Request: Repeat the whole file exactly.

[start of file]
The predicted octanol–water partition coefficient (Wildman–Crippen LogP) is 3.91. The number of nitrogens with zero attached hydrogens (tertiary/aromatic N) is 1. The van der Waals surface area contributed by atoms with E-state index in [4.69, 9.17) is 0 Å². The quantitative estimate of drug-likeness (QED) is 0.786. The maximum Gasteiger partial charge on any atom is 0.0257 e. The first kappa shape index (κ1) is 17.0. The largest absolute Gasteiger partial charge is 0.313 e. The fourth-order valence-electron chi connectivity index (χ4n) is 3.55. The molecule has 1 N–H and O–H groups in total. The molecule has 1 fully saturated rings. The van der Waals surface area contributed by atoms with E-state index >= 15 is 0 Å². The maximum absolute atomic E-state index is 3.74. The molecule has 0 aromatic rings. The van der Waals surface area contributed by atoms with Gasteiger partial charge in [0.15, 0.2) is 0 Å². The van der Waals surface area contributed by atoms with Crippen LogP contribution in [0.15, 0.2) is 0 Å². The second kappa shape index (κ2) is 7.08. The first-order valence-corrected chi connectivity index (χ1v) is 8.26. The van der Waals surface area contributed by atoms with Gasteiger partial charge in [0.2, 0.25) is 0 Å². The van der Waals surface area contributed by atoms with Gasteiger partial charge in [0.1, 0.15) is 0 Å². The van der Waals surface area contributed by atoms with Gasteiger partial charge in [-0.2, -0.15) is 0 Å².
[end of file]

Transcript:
The predicted octanol–water partition coefficient (Wildman–Crippen LogP) is 3.91. The number of nitrogens with zero attached hydrogens (tertiary/aromatic N) is 1. The van der Waals surface area contributed by atoms with E-state index in [4.69, 9.17) is 0 Å². The quantitative estimate of drug-likeness (QED) is 0.786. The maximum Gasteiger partial charge on any atom is 0.0257 e. The first kappa shape index (κ1) is 17.0. The largest absolute Gasteiger partial charge is 0.313 e. The fourth-order valence-electron chi connectivity index (χ4n) is 3.55. The molecule has 1 N–H and O–H groups in total. The molecule has 1 fully saturated rings. The van der Waals surface area contributed by atoms with E-state index >= 15 is 0 Å². The maximum absolute atomic E-state index is 3.74. The molecule has 0 aromatic rings. The van der Waals surface area contributed by atoms with Gasteiger partial charge in [0.15, 0.2) is 0 Å². The van der Waals surface area contributed by atoms with Crippen LogP contribution in [0.15, 0.2) is 0 Å². The second kappa shape index (κ2) is 7.08. The first-order valence-corrected chi connectivity index (χ1v) is 8.26. The van der Waals surface area contributed by atoms with Gasteiger partial charge in [0.2, 0.25) is 0 Å². The van der Waals surface area contributed by atoms with Gasteiger partial charge in [0.1, 0.15) is 0 Å². The van der Waals surface area contributed by atoms with Gasteiger partial charge in [-0.2, -0.15) is 0 Å².